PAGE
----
UK Broadband speeds code of practice comes into effect 5th December

It is not clear how much use a voluntary code of practice on broadband speeds will be, but hopefully if providers who have agreed to it consistently break the rules Ofcom will act with a larger stick to ensure compliance.

The Broadband Speeds Code of Practice was first announced on 5th June 2008, and on the six month anniversary of the initial release Ofcom is keen to point out that providers covering 95% of broadband users are signed up.

The code is mainly about ensuring consumers are better informed about potential speeds, to avoid people seeing headline figures of 24Mbps and not being aware that with ADSL2+ only around 15% of lines will ever connect at speeds like this. The main points of the code are:

  • provide consumers at the point of sale with an accurate estimate of the maximum speed that their line can support;
  • explain clearly and simply how technical factors may slow down speeds and giving help and advice to consumers to improve the situation at home;
  • offer an alternative package (if there is one) without any penalties, if the actual speed is a lot lower than the original estimate; and
  • explain fair usage policies clearly and alert consumers when they have been breached.[/b]

The last six months has seen some progress with estimates of line connection speeds featuring more prominently in many providers sign-up processes. Of course the speed your ADSL/ADSL2+/cable broadband connects at does not mean you will always see download speeds close to this; congestion from the millions of others potentially online at the same time is a big factor too.

One area where progress still seems to be slack is informing consumers of when they're breaching a fair use policy. Far too many still appear moaning of slow broadband speeds to find they've entered a different traffic management level. While fair use policies are generally designed to be dynamic and often do not kick in unless a providers network is very busy, the average consumer may get a better idea of what is considered high usage if the levels from the previous month were published on the providers website.

The broadband industry is a highly competitive one, and with many people attempting to cut back on spending, the pressure and attractiveness on providers of skirting around areas like traffic management is at an all time high. What effect this code will have on solutions sold as unlimited, but where different types of traffic are throttled is impossible to tell. For many consumers they may not care, but those embracing all that is possible with broadband very soon start to notice the problems, e.g. when a 5 Meg connection is unable to stream a 1 Meg video stream, but the neighours slower 2Meg connection with a different provider is able to play video streams for hours on end.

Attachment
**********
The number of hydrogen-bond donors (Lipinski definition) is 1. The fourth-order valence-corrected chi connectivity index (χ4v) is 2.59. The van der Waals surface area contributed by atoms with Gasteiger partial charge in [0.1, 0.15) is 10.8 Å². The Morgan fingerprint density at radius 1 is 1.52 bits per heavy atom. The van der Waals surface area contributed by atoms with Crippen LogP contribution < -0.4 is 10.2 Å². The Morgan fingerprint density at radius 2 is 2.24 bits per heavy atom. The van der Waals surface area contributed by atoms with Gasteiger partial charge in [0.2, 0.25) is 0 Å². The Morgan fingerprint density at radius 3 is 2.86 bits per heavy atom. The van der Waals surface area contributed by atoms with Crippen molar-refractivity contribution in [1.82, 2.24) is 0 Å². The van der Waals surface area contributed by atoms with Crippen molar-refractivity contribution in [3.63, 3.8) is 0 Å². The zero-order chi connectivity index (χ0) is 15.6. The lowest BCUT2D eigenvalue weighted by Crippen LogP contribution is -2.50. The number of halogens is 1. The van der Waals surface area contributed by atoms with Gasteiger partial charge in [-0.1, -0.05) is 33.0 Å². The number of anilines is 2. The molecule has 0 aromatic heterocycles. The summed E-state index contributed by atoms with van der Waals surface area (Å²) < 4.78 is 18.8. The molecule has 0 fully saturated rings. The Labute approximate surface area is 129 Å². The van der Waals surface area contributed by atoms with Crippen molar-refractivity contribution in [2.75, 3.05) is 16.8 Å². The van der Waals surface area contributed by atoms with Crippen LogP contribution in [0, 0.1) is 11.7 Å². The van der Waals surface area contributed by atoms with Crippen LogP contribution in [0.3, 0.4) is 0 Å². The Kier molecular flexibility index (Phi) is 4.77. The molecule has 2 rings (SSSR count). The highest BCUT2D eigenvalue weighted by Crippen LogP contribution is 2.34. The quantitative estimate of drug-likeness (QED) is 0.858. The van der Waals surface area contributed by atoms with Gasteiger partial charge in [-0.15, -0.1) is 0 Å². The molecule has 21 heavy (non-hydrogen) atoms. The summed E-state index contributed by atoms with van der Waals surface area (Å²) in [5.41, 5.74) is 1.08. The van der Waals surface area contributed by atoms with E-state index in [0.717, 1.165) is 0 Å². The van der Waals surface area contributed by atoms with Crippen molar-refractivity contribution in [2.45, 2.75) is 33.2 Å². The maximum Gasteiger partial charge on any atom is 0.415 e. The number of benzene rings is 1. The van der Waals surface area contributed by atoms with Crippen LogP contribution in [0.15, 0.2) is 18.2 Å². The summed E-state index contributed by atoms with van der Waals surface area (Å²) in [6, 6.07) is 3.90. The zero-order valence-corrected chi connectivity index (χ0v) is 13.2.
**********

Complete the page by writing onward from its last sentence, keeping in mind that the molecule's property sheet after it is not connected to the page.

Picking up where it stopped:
News source: thinkbroadband

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I with they'd just stuff the ADSL2+ upgrading and go stratght to FTTH or FTTC- Fibre To The Home/Cabinet. I don't

even think they'll be able to rip more people off by continuing that, ergo, no point if ur gonna upgrade everyone to

fibre eventually.

Except that upgrading the network to FTTC or FTTH will cost millions, if not billions, of pounds and will take years. Who's going to pay for that? Answer: we are.

TCLN Ryster said,
Except that upgrading the network to FTTC or FTTH will cost millions, if not billions, of pounds and will take years. Who's going to pay for that? Answer: we are.

Then how come Virgin are managing to do FTTC now? Their advertising suggests it's FTTH, which it isn't... but it's fibre nonetheless...
(OK, I guess it was NTL/Telewest who got the ball rolling before they got bought out, but still...)

I wish Ofcom would do something about what happened this year.

[url=] My exchange[url]

Upgrade was supposed to be on November 18th 2008 to adsl2.

I was looking for super speeds again before I moved home, they now changed it to the date on that link.

So I am stuck on 100kbps-1.

It so annoys me that something planned for a longtime gets put back nearly 1 year.

I want fast band not slow band.

They need to be tougher with ISP's, these rules should be mandatory, not voluntary. In saying that, the only ISP in the country I can recommend is be, they offer 3 distinct plans, reasonable price and NO DOWNLOAD CAPS.

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